With spring, the vines sprout

The vine cycle repeats itself every year with a regular cadence. Dates are either earlier or later, depending on the particular weather of the season, but bud break is usually between March and April.
There are several factors that determine the date of sprouting, although the most important is the climate. Other influencing circumstances are the water level of the soil, the altitude, the slope, the sun exposure of the plants and, above all, the type of grape, since the different varieties tend to bud more or less early.
Budding is the first phase of the vine cycle and occurs when the first shoots, also known as borras, appear on the shoots of the plant. These incipient new shoots or stems will grow into leaves.
The plant awakens from its winter dormancy and the increase in ambient temperature causes them to begin to swell and the so-called flock appears, a cottony substance that covers them, its growth causes the flock to break and it is then when new leaves and shoots grow from each shoot.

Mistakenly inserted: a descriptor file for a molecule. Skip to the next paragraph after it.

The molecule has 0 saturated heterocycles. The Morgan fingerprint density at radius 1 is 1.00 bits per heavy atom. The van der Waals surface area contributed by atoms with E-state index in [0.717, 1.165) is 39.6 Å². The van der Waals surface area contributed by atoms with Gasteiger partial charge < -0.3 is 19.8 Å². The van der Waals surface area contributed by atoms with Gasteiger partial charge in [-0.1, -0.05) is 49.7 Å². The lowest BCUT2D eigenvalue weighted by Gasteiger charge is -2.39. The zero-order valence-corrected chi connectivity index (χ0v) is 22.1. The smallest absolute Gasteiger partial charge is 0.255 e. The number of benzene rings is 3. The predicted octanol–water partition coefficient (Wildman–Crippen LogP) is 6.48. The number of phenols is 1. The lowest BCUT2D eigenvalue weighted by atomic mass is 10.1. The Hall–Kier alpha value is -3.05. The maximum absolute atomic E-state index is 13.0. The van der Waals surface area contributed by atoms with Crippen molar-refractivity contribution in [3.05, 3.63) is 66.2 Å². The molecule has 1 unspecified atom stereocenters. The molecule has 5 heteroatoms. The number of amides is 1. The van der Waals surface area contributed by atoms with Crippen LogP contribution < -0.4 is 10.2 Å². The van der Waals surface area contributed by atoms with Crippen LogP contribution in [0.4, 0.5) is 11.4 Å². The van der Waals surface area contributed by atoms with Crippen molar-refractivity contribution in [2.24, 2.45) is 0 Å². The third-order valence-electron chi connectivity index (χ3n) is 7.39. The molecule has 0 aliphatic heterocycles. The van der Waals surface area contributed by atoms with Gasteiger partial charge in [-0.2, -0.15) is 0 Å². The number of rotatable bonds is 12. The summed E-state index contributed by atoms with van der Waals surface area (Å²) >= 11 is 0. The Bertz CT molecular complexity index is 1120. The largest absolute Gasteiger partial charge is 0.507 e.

With spring, green takes over the vineyards, indicating that the vines are gestating the fruit that will be so preciously harvested during the harvest. During this period, frosts may still occur, due to the proximity of winter, which would negatively affect the plant. In addition, it is a period in which special attention should be paid to other tasks that help the vine to develop correctly, such as eliminating weeds, removing and aerating the soil to encourage rooting and carrying out the relevant fertilization tasks.
As spring progresses, the leaves will grow, giving way to the next phase of the vine cycle, foliation. But that will be a subject for another time, now it is time to enjoy the spectacle of the greenness of the vineyards, a sign that the vines are awakening after the winter and a promise of the future fruit that we will harvest later: the grapes.

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